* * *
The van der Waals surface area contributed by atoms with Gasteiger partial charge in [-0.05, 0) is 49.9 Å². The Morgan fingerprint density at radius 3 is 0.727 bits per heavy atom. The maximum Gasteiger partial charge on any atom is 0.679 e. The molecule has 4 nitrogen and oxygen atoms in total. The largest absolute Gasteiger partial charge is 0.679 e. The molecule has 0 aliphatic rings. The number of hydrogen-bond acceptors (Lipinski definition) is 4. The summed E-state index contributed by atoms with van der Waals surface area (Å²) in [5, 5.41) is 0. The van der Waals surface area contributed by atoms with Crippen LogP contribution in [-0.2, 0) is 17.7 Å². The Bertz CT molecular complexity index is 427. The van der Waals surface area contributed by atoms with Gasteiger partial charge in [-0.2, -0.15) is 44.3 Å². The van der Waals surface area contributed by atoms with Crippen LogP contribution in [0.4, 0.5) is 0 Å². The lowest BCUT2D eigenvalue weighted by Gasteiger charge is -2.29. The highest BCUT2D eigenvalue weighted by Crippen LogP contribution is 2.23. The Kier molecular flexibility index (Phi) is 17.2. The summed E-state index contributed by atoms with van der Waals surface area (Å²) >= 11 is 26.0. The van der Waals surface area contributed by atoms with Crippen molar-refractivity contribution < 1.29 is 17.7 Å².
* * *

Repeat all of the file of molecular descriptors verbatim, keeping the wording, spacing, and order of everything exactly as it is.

The van der Waals surface area contributed by atoms with Gasteiger partial charge in [-0.05, 0) is 49.9 Å². The Morgan fingerprint density at radius 3 is 0.727 bits per heavy atom. The maximum Gasteiger partial charge on any atom is 0.679 e. The molecule has 4 nitrogen and oxygen atoms in total. The largest absolute Gasteiger partial charge is 0.679 e. The molecule has 0 aliphatic rings. The number of hydrogen-bond acceptors (Lipinski definition) is 4. The summed E-state index contributed by atoms with van der Waals surface area (Å²) in [5, 5.41) is 0. The van der Waals surface area contributed by atoms with Crippen LogP contribution in [-0.2, 0) is 17.7 Å². The Bertz CT molecular complexity index is 427. The van der Waals surface area contributed by atoms with Gasteiger partial charge in [-0.2, -0.15) is 44.3 Å². The van der Waals surface area contributed by atoms with Crippen LogP contribution in [0.4, 0.5) is 0 Å². The lowest BCUT2D eigenvalue weighted by Gasteiger charge is -2.29. The highest BCUT2D eigenvalue weighted by Crippen LogP contribution is 2.23. The Kier molecular flexibility index (Phi) is 17.2. The summed E-state index contributed by atoms with van der Waals surface area (Å²) >= 11 is 26.0. The van der Waals surface area contributed by atoms with Crippen molar-refractivity contribution < 1.29 is 17.7 Å².